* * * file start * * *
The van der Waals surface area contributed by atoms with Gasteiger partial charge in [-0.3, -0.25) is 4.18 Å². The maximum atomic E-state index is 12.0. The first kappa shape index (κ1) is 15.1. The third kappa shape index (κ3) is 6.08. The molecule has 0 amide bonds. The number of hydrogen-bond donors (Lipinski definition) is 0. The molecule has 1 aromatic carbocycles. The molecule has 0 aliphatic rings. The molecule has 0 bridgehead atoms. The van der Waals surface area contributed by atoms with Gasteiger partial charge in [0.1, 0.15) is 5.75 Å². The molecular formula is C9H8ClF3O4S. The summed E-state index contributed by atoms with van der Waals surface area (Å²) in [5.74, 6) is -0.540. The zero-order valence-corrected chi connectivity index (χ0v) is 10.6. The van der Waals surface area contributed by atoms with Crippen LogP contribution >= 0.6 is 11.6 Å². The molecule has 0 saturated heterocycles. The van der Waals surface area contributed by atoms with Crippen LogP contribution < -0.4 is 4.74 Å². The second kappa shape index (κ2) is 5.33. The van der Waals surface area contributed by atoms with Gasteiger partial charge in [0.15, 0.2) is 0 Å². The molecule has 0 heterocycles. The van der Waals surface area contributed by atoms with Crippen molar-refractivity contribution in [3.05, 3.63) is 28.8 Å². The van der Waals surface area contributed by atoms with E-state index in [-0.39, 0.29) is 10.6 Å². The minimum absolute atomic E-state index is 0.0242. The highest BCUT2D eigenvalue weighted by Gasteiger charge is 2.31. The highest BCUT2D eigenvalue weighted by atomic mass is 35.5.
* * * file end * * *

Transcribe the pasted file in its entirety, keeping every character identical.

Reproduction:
The van der Waals surface area contributed by atoms with Gasteiger partial charge in [-0.3, -0.25) is 4.18 Å². The maximum atomic E-state index is 12.0. The first kappa shape index (κ1) is 15.1. The third kappa shape index (κ3) is 6.08. The molecule has 0 amide bonds. The number of hydrogen-bond donors (Lipinski definition) is 0. The molecule has 1 aromatic carbocycles. The molecule has 0 aliphatic rings. The molecule has 0 bridgehead atoms. The van der Waals surface area contributed by atoms with Gasteiger partial charge in [0.1, 0.15) is 5.75 Å². The molecular formula is C9H8ClF3O4S. The summed E-state index contributed by atoms with van der Waals surface area (Å²) in [5.74, 6) is -0.540. The zero-order valence-corrected chi connectivity index (χ0v) is 10.6. The van der Waals surface area contributed by atoms with Crippen LogP contribution >= 0.6 is 11.6 Å². The molecule has 0 saturated heterocycles. The van der Waals surface area contributed by atoms with Crippen LogP contribution < -0.4 is 4.74 Å². The second kappa shape index (κ2) is 5.33. The van der Waals surface area contributed by atoms with Gasteiger partial charge in [0.15, 0.2) is 0 Å². The molecule has 0 heterocycles. The van der Waals surface area contributed by atoms with Crippen molar-refractivity contribution in [3.05, 3.63) is 28.8 Å². The van der Waals surface area contributed by atoms with E-state index in [-0.39, 0.29) is 10.6 Å². The minimum absolute atomic E-state index is 0.0242. The highest BCUT2D eigenvalue weighted by Gasteiger charge is 2.31. The highest BCUT2D eigenvalue weighted by atomic mass is 35.5.